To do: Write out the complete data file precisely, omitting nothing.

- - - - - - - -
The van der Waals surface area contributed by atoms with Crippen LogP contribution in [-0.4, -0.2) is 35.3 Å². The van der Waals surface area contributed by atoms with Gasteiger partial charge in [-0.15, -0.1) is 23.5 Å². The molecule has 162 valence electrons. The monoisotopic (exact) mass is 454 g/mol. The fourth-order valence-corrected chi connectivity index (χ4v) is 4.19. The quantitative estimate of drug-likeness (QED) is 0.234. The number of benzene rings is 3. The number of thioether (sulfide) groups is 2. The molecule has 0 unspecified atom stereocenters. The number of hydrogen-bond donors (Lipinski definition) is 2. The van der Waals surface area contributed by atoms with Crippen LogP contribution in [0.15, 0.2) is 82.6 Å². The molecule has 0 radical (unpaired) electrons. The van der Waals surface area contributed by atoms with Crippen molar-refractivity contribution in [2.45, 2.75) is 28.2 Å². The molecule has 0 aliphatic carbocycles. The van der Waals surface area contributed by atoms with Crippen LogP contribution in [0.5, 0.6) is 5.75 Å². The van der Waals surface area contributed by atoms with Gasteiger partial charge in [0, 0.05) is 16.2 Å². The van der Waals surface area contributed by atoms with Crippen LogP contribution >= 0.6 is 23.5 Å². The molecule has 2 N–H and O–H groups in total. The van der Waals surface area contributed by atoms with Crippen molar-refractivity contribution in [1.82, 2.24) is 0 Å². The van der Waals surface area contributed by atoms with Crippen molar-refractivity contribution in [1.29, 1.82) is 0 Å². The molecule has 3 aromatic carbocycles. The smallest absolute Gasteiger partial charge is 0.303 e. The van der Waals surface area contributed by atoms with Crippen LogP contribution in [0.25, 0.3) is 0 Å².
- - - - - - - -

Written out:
The van der Waals surface area contributed by atoms with Crippen LogP contribution in [-0.4, -0.2) is 35.3 Å². The van der Waals surface area contributed by atoms with Gasteiger partial charge in [-0.15, -0.1) is 23.5 Å². The molecule has 162 valence electrons. The monoisotopic (exact) mass is 454 g/mol. The fourth-order valence-corrected chi connectivity index (χ4v) is 4.19. The quantitative estimate of drug-likeness (QED) is 0.234. The number of benzene rings is 3. The number of thioether (sulfide) groups is 2. The molecule has 0 unspecified atom stereocenters. The number of hydrogen-bond donors (Lipinski definition) is 2. The van der Waals surface area contributed by atoms with Crippen LogP contribution in [0.15, 0.2) is 82.6 Å². The molecule has 0 radical (unpaired) electrons. The van der Waals surface area contributed by atoms with Crippen molar-refractivity contribution in [2.45, 2.75) is 28.2 Å². The molecule has 0 aliphatic carbocycles. The van der Waals surface area contributed by atoms with Crippen LogP contribution in [0.5, 0.6) is 5.75 Å². The van der Waals surface area contributed by atoms with Gasteiger partial charge in [0, 0.05) is 16.2 Å². The van der Waals surface area contributed by atoms with Crippen LogP contribution >= 0.6 is 23.5 Å². The molecule has 2 N–H and O–H groups in total. The van der Waals surface area contributed by atoms with Crippen molar-refractivity contribution in [1.82, 2.24) is 0 Å². The van der Waals surface area contributed by atoms with Crippen molar-refractivity contribution in [1.29, 1.82) is 0 Å². The molecule has 3 aromatic carbocycles. The smallest absolute Gasteiger partial charge is 0.303 e. The van der Waals surface area contributed by atoms with Crippen LogP contribution in [0.25, 0.3) is 0 Å².